Sally D. Hacker
Sally D. Hacker
Sally D. Hacker has been a faculty member at OSU since 2004. Dr. Hacker’s research explores the structure, function, and services of natural and managed coastal ecosystems under varying contexts of species interactions and global change. She has taught courses in introductory ecology, community ecology, field ecology, and marine biology. In addition to the textbooks "Ecology" (Bowman and Hacker, Oxford University Press) and "Life: The Science of Biology" (Hillis et al., Macmillan), she is an author or coauthor on numerous articles and book chapters exploring themes in community ecology and coastal ecosystem functions and services. She is an American Association for the Advancement of Science (AAAS) Fellow.
• PhD, Department of Ecology and Evolutionary Biology, Brown University, 1996.
• M.S., Department of Zoology, University of Maine, 1998.
• B.S., Department of Zoology, University of Washington, 1984.
I am a coastal ecologist interested in natural and managed ecosystems under varying contexts of species interactions and global change. As a community ecologist, I have conducted research with plants and animals in rocky intertidal, estuarine, and coastal dune ecosystems. I have collaborated with other coastal scientist around the world to understand the ecosystem services of coastal interface habitats and their value to coastal management. There are three major themes that guide my research and that of my students:
• The processes important to community structure and function at local and regional spatial scales in dune, estuary, and rocky intertidal communities
• The mechanisms important to the protective role of ecosystems in mitigating coastal vulnerability from climate change
• The invasion, hybridization, and restoration dynamics of invasive coastal vegetation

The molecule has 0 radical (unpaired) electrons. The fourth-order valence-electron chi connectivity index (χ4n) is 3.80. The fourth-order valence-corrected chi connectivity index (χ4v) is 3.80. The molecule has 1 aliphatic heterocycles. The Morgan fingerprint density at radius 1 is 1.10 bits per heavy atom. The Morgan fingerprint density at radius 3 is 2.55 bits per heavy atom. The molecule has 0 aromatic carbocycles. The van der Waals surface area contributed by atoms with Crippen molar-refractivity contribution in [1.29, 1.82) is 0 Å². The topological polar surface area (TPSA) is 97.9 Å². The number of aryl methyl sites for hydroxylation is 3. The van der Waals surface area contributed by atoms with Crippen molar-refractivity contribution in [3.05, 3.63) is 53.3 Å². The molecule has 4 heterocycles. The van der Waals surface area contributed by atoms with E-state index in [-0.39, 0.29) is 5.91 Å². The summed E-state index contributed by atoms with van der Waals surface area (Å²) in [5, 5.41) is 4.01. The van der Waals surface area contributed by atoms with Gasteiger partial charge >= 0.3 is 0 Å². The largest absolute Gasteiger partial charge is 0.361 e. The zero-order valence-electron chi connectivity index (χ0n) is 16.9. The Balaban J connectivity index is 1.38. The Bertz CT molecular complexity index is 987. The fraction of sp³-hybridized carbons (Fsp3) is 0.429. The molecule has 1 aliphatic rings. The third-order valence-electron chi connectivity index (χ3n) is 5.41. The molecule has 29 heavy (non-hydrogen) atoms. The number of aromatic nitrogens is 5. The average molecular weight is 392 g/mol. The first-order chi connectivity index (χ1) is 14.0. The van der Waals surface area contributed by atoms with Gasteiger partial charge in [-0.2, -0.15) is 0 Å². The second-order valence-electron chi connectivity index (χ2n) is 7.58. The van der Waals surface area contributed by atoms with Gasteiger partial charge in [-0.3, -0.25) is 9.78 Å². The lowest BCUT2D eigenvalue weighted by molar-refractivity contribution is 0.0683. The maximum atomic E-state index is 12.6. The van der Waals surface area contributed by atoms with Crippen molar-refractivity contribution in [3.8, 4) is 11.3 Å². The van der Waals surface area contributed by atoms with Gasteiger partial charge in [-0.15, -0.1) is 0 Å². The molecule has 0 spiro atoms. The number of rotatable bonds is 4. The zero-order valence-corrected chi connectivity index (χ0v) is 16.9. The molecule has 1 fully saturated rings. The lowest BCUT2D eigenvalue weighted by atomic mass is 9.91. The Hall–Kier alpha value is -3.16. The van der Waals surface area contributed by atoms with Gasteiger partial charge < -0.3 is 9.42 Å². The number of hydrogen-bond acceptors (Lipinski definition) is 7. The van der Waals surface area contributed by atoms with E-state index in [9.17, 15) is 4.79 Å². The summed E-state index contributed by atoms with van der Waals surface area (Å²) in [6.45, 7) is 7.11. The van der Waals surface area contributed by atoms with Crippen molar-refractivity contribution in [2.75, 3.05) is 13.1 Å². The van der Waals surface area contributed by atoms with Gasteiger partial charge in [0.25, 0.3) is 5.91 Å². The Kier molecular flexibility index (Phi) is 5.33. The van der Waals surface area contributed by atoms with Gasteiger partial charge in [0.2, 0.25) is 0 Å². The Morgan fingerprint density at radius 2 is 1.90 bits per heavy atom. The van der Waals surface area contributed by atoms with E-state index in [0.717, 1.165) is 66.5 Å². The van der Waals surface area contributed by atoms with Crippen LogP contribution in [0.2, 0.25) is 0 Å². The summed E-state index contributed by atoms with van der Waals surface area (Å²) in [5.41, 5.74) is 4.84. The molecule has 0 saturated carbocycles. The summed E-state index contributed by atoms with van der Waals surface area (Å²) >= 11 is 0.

I teach courses in introductory ecology, community ecology, field ecology, and marine biology. Whether the enrollment is large or small, my goal is to create a safe, equitable, and stimulating learning environment. I want students to build confidence in fundamental ecological concepts so that they can apply that knowledge in practical ways throughout their life. I am particularly interested in exposing students to experiential field experiences through courses at OSU’s Hatfield Marine Science Center and through independent research opportunities. My teaching and research are enhanced as an author of two textbooks, "Ecology" (Bowman and Hacker, Oxford University Press) and "Life: The Science of Biology" (Hillis et al., Macmillan).
• Bi370 – Ecology (3 credits). The study of interactions between organisms and their biotic and abiotic environments at the population, community, ecosystem, and biosphere levels of organization.
• Bi450 – Marine Biology and Ecology (15 credits). A comprehensive lecture and laboratory introduction to the flora and fauna of the marine environment approached from the level of the organism to ecosystem. Ecological patterns and processes characteristic of marine communities will be emphasized. Taught at Hatfield Marine Science Center, Newport, OR.
• Ib594 – Community Ecology (5 credits). Theory and analysis of multispecies associations. Emphasis on extent to which existing ecological theory is supported by natural phenomena. Considers how biotic and abiotic mechanisms interact to regulate community organization and stability in marine, freshwater, and terrestrial habitats.
• Mote Eminent Scholar Honoree, Florida State University, Tallahassee, Florida
• Authors and Editors Recognition Honoree, Office of Provost, Oregon State University
• AAAS Fellow American Association for the Advancement of Science
• Faculty Research Excellence Award, Washington State University Vancouver, Washington
• Young Investigator Prize, American Society of Naturalists
• Murray F. Buell Award, Ecological Society of America
• Mellon Doctoral Fellowship, Brown University, Providence, Rhode Island
• Clare Boothe Luce Women in Science Fellowship, Brown University, Providence, Rhode Island